There were many of them in Little Britain from 1730 through the 1800ís

There were many of them in Little Britain from 1730 through the 1800’s. Now only one is left.

According to records sent a few years ago by Edna Denniston of Rockville Center, NY: the Dennistons trace back to the time of William, Duke of Normandy. One of his followers was named DeNyson. The name became changed from the Norman DeNyson to Scotch Dennistown. From being French Catholics, they became ardent followers of John Knox. For service in Ireland with William of Orange, they were given land in Ireland. Farming and living there became difficult, and many decided to come to America. Among these were four families at Longford, Charles Clinton, Alexander Denniston, John Young and James Little. Charles Clinton organized a party of 94 and another group of about 100 came with them on the George and Ann. The ship’s captain was a scoundrel. He had their passage money, and they brought money for land, farming tools, seeds, provisions and books. He decided to lengthen the voyage by zigzagging across the ocean till all would die and he could have their possessions. Many did die. For the list see Ruttenber’s History of the Town of New Windsor, page 179.

After five months, they paid the captain more money, and were let off the boat at Cape Cod. They had planned to go to Pennsylvania, but any dry land would do.

They came to New York to buy land. Patentee Andrew Johnston was there to sell his 2000 acres in farm size lots. Charles Clinton’s deed is registered in Kingston, for this part of Orange County was then in Ulster County, 215 acres in the southwest corner of the patent. Strangely, the deed of his brother-in-law Alexander Denniston is not registered, but we know he had about 200 acres in the southeast corner of the patent, bordering the Clinton land. Charles Clinton’s wife was Elizabeth Denniston.

Alexander Denniston’s wife died on the voyage or at Cape Cod. He married Frances Little, a passenger on the George and Ann, and they proceeded to have six sons and four daughters. They were James, 1733-1806, George L. (for Little, his mother’s name) 1735-1804, Alexander, 1737-1818, William, 1744-1825, John 1750-1836, Charles ?-1808. Their daughters were Elizabeth who married Henry Douw, Mary who married William Mulliner, and Catherine who married Edward Falls.

The years went by. Alexander Denniston’s sons needed farms of their own, and he helped them. James settled in Blooming Grove. He married first Jane Crawford, daughter of David Crawford of Little Britain, and had six children. His second wife was Rachel Mulliner Falls.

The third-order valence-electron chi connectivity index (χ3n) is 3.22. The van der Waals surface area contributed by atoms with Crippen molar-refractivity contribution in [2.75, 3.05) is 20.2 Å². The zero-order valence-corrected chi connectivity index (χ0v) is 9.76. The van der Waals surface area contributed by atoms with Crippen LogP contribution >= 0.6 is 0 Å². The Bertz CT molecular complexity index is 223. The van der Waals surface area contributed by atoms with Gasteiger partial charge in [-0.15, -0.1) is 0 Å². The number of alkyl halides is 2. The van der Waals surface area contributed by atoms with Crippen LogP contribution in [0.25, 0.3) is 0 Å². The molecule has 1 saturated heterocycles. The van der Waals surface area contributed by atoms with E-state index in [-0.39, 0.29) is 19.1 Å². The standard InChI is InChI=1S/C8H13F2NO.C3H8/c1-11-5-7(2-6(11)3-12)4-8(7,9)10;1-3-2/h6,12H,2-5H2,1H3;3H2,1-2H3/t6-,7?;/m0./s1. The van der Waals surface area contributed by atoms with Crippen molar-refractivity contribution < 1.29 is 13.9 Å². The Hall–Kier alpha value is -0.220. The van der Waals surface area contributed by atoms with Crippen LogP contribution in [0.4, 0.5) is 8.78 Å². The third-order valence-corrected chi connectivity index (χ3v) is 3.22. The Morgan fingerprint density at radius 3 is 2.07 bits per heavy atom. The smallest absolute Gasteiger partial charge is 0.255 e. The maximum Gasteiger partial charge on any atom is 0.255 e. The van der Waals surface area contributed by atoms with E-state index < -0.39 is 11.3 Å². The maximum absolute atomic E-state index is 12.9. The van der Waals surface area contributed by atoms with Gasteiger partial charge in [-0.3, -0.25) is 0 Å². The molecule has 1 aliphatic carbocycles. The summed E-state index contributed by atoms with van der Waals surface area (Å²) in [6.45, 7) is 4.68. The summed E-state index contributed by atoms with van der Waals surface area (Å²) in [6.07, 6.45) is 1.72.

William’s farm was near the town of Cornwall on what is now Jackson Ave. He built a fine brick house, still standing. The bricks were brought from England. He married Fanny Little, and had Isaac, born in 178, and others. Isaac married Jane McDowell, daughter of Thomas McDowell, and they had six sons and two daughters.

John had a farm in the Mount Airy region. He married Ann Moffatt and had two sons and two daughters. Anne, 1780-1844, married Jacob Schultz.

Charles had land in the town of Newburgh, and married Mary Blake Milligan.

Alexander was given the eastern part of his father’s land. He married Nancy Gray, and they had five children. His second marriage was to Margaret Jane Niven, and they had five more children. His third marriage was to Martha Sears Ellison, but they had no children. The site of his house has not been found. It could be near the home of the Keans on Station Road.

Alexander Denniston was a member of Bethlehem Presbyterian Church as was his father, who brought his church letter from Ireland. The younger Alexander had a theological quarrel with the church officers; Deism was wide spread in those years. He was accused, but maintained that he was true to the Lord.

George L. is the most important of the sons from the Little Britain point of view. He inherited the western part of his father’s land. He married first Isabella Craig, 1733-1770. Their children were Alexander, who died young, David who married Fanny Denniston, and Martha who married, first William Trumble, and second Enoch Gridley, and Isabella who married Charles Blake. George L.’s second wife was Mary McClaughry. Their children were Elizabeth, 1779-?, William G., 1780-1832, George, 1785-? And James, 1788-1850.